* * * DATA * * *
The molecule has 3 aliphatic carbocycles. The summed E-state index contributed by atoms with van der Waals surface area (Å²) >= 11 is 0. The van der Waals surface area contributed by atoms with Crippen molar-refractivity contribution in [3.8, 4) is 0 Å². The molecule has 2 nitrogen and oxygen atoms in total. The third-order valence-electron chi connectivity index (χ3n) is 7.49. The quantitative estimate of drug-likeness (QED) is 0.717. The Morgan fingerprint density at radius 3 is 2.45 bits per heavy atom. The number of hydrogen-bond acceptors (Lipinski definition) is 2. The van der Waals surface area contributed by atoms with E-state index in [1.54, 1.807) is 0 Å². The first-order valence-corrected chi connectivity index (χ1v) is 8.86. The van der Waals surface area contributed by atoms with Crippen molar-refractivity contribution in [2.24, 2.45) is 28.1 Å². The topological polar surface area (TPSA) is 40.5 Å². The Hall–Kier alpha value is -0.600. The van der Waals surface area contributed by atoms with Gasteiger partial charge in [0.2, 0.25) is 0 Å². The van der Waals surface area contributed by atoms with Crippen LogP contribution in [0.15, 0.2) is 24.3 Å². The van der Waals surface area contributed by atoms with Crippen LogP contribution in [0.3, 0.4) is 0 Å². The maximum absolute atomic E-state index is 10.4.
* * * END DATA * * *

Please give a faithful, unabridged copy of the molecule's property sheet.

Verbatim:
The molecule has 3 aliphatic carbocycles. The summed E-state index contributed by atoms with van der Waals surface area (Å²) >= 11 is 0. The van der Waals surface area contributed by atoms with Crippen molar-refractivity contribution in [3.8, 4) is 0 Å². The molecule has 2 nitrogen and oxygen atoms in total. The third-order valence-electron chi connectivity index (χ3n) is 7.49. The quantitative estimate of drug-likeness (QED) is 0.717. The Morgan fingerprint density at radius 3 is 2.45 bits per heavy atom. The number of hydrogen-bond acceptors (Lipinski definition) is 2. The van der Waals surface area contributed by atoms with E-state index in [1.54, 1.807) is 0 Å². The first-order valence-corrected chi connectivity index (χ1v) is 8.86. The van der Waals surface area contributed by atoms with Crippen molar-refractivity contribution in [2.24, 2.45) is 28.1 Å². The topological polar surface area (TPSA) is 40.5 Å². The Hall–Kier alpha value is -0.600. The van der Waals surface area contributed by atoms with Gasteiger partial charge in [0.2, 0.25) is 0 Å². The van der Waals surface area contributed by atoms with Crippen LogP contribution in [0.15, 0.2) is 24.3 Å². The van der Waals surface area contributed by atoms with Crippen LogP contribution in [0.3, 0.4) is 0 Å². The maximum absolute atomic E-state index is 10.4.